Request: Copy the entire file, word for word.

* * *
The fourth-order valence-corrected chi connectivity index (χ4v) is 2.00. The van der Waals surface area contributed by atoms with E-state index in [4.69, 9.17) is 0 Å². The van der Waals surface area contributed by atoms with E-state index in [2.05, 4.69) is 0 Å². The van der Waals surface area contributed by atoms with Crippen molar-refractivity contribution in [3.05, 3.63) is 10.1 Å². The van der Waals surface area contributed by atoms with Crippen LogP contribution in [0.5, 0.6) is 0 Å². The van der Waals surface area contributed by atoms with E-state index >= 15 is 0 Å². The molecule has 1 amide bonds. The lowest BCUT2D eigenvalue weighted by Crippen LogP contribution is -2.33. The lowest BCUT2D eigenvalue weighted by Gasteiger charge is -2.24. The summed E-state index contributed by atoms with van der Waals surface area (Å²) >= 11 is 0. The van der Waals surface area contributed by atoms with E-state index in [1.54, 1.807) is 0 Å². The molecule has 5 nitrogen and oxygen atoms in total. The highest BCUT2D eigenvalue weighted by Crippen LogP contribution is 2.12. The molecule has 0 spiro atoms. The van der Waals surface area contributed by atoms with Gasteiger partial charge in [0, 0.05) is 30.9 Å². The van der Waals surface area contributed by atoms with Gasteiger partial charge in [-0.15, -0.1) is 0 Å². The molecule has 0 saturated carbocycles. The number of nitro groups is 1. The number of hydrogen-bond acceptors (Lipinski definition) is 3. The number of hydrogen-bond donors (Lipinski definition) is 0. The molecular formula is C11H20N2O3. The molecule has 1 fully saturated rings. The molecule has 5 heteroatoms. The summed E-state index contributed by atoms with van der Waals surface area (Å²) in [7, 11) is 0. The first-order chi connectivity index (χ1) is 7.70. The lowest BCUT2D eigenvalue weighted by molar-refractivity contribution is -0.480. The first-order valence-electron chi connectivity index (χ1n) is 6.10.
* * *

The fourth-order valence-corrected chi connectivity index (χ4v) is 2.00. The van der Waals surface area contributed by atoms with E-state index in [4.69, 9.17) is 0 Å². The van der Waals surface area contributed by atoms with E-state index in [2.05, 4.69) is 0 Å². The van der Waals surface area contributed by atoms with Crippen molar-refractivity contribution in [3.05, 3.63) is 10.1 Å². The van der Waals surface area contributed by atoms with Crippen LogP contribution in [0.5, 0.6) is 0 Å². The van der Waals surface area contributed by atoms with E-state index >= 15 is 0 Å². The molecule has 1 amide bonds. The lowest BCUT2D eigenvalue weighted by Crippen LogP contribution is -2.33. The lowest BCUT2D eigenvalue weighted by Gasteiger charge is -2.24. The summed E-state index contributed by atoms with van der Waals surface area (Å²) >= 11 is 0. The van der Waals surface area contributed by atoms with E-state index in [1.54, 1.807) is 0 Å². The molecule has 5 nitrogen and oxygen atoms in total. The highest BCUT2D eigenvalue weighted by Crippen LogP contribution is 2.12. The molecule has 0 spiro atoms. The van der Waals surface area contributed by atoms with Gasteiger partial charge in [0, 0.05) is 30.9 Å². The van der Waals surface area contributed by atoms with Gasteiger partial charge in [-0.15, -0.1) is 0 Å². The molecule has 0 saturated carbocycles. The number of nitro groups is 1. The number of hydrogen-bond acceptors (Lipinski definition) is 3. The number of hydrogen-bond donors (Lipinski definition) is 0. The molecular formula is C11H20N2O3. The molecule has 1 fully saturated rings. The molecule has 5 heteroatoms. The summed E-state index contributed by atoms with van der Waals surface area (Å²) in [7, 11) is 0. The first-order chi connectivity index (χ1) is 7.70. The lowest BCUT2D eigenvalue weighted by molar-refractivity contribution is -0.480. The first-order valence-electron chi connectivity index (χ1n) is 6.10.